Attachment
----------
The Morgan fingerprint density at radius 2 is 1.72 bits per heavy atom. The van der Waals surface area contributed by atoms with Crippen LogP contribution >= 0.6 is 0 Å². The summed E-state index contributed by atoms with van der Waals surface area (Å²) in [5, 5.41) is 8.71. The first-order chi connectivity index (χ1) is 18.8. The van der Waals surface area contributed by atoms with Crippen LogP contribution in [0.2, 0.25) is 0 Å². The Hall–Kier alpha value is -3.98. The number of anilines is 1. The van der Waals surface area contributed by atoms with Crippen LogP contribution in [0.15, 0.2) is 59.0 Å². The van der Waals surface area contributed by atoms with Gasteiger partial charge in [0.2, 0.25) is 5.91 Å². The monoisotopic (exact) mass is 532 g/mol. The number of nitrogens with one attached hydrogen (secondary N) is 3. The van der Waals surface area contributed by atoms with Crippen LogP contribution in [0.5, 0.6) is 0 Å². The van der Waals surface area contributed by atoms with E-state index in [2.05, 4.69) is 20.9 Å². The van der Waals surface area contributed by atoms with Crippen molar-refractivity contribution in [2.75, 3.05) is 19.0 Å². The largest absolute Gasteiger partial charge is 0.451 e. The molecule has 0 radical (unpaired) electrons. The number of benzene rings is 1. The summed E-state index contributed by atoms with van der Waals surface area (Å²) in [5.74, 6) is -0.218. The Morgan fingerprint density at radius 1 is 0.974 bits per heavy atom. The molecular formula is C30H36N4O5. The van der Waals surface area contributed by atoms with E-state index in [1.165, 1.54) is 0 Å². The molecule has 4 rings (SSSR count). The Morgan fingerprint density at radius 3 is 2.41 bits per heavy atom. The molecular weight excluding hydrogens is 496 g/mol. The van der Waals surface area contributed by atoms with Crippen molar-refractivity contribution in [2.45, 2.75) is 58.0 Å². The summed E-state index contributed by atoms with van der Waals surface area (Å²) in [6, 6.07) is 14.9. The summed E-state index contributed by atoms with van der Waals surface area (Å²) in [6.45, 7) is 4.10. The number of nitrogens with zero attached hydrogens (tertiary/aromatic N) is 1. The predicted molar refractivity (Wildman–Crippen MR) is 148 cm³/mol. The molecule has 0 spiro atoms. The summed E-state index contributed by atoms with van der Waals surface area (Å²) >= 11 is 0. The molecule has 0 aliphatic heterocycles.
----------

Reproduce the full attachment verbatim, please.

The Morgan fingerprint density at radius 2 is 1.72 bits per heavy atom. The van der Waals surface area contributed by atoms with Crippen LogP contribution >= 0.6 is 0 Å². The summed E-state index contributed by atoms with van der Waals surface area (Å²) in [5, 5.41) is 8.71. The first-order chi connectivity index (χ1) is 18.8. The van der Waals surface area contributed by atoms with Crippen LogP contribution in [0.2, 0.25) is 0 Å². The Hall–Kier alpha value is -3.98. The number of anilines is 1. The van der Waals surface area contributed by atoms with Crippen LogP contribution in [0.15, 0.2) is 59.0 Å². The van der Waals surface area contributed by atoms with Gasteiger partial charge in [0.2, 0.25) is 5.91 Å². The monoisotopic (exact) mass is 532 g/mol. The number of nitrogens with one attached hydrogen (secondary N) is 3. The van der Waals surface area contributed by atoms with Crippen LogP contribution in [0.5, 0.6) is 0 Å². The van der Waals surface area contributed by atoms with E-state index in [2.05, 4.69) is 20.9 Å². The van der Waals surface area contributed by atoms with Crippen molar-refractivity contribution in [2.75, 3.05) is 19.0 Å². The largest absolute Gasteiger partial charge is 0.451 e. The molecule has 0 radical (unpaired) electrons. The number of benzene rings is 1. The summed E-state index contributed by atoms with van der Waals surface area (Å²) in [5.74, 6) is -0.218. The Morgan fingerprint density at radius 1 is 0.974 bits per heavy atom. The molecular formula is C30H36N4O5. The van der Waals surface area contributed by atoms with E-state index in [1.165, 1.54) is 0 Å². The molecule has 4 rings (SSSR count). The Morgan fingerprint density at radius 3 is 2.41 bits per heavy atom. The molecular weight excluding hydrogens is 496 g/mol. The van der Waals surface area contributed by atoms with Crippen molar-refractivity contribution in [2.45, 2.75) is 58.0 Å². The summed E-state index contributed by atoms with van der Waals surface area (Å²) in [6, 6.07) is 14.9. The summed E-state index contributed by atoms with van der Waals surface area (Å²) in [6.45, 7) is 4.10. The number of nitrogens with zero attached hydrogens (tertiary/aromatic N) is 1. The predicted molar refractivity (Wildman–Crippen MR) is 148 cm³/mol. The molecule has 0 spiro atoms. The summed E-state index contributed by atoms with van der Waals surface area (Å²) >= 11 is 0. The molecule has 0 aliphatic heterocycles.